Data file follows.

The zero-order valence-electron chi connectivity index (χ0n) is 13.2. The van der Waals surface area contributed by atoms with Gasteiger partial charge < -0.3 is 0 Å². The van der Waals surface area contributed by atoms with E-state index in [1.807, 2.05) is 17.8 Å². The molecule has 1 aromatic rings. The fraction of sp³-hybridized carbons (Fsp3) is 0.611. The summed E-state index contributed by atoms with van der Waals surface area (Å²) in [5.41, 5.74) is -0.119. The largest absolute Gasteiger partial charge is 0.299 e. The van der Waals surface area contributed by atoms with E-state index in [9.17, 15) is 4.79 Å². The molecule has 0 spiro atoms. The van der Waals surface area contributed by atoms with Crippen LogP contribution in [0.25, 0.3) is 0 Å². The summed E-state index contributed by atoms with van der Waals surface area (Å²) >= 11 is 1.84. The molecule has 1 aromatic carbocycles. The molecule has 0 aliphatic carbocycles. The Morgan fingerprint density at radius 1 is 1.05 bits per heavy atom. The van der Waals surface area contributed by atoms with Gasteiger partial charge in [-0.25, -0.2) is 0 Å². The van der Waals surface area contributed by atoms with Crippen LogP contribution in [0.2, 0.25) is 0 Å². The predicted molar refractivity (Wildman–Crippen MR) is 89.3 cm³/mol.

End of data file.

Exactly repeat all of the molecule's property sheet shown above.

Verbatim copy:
The zero-order valence-electron chi connectivity index (χ0n) is 13.2. The van der Waals surface area contributed by atoms with Gasteiger partial charge < -0.3 is 0 Å². The van der Waals surface area contributed by atoms with E-state index in [1.807, 2.05) is 17.8 Å². The molecule has 1 aromatic rings. The fraction of sp³-hybridized carbons (Fsp3) is 0.611. The summed E-state index contributed by atoms with van der Waals surface area (Å²) in [5.41, 5.74) is -0.119. The largest absolute Gasteiger partial charge is 0.299 e. The van der Waals surface area contributed by atoms with E-state index in [9.17, 15) is 4.79 Å². The molecule has 0 spiro atoms. The van der Waals surface area contributed by atoms with Crippen LogP contribution in [0.25, 0.3) is 0 Å². The summed E-state index contributed by atoms with van der Waals surface area (Å²) >= 11 is 1.84. The molecule has 1 aromatic carbocycles. The molecule has 0 aliphatic carbocycles. The Morgan fingerprint density at radius 1 is 1.05 bits per heavy atom. The van der Waals surface area contributed by atoms with Gasteiger partial charge in [-0.25, -0.2) is 0 Å². The van der Waals surface area contributed by atoms with Crippen LogP contribution in [0.2, 0.25) is 0 Å². The predicted molar refractivity (Wildman–Crippen MR) is 89.3 cm³/mol.